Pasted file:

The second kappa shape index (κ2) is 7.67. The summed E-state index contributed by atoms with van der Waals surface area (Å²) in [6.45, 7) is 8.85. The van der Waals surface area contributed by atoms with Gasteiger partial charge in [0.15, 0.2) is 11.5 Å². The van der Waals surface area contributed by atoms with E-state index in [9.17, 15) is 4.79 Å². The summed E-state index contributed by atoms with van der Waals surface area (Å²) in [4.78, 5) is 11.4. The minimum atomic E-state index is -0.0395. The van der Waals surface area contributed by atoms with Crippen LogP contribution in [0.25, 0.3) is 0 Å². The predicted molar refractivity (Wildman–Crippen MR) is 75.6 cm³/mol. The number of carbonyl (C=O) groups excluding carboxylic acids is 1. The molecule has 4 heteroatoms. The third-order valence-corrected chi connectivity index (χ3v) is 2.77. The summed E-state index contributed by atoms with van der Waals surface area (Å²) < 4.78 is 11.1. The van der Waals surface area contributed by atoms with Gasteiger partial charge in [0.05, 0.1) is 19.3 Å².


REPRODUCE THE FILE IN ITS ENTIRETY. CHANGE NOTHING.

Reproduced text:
The second kappa shape index (κ2) is 7.67. The summed E-state index contributed by atoms with van der Waals surface area (Å²) in [6.45, 7) is 8.85. The van der Waals surface area contributed by atoms with Gasteiger partial charge in [0.15, 0.2) is 11.5 Å². The van der Waals surface area contributed by atoms with E-state index in [9.17, 15) is 4.79 Å². The summed E-state index contributed by atoms with van der Waals surface area (Å²) in [4.78, 5) is 11.4. The minimum atomic E-state index is -0.0395. The van der Waals surface area contributed by atoms with Crippen LogP contribution in [0.25, 0.3) is 0 Å². The predicted molar refractivity (Wildman–Crippen MR) is 75.6 cm³/mol. The number of carbonyl (C=O) groups excluding carboxylic acids is 1. The molecule has 4 heteroatoms. The third-order valence-corrected chi connectivity index (χ3v) is 2.77. The summed E-state index contributed by atoms with van der Waals surface area (Å²) < 4.78 is 11.1. The van der Waals surface area contributed by atoms with Gasteiger partial charge in [0.05, 0.1) is 19.3 Å².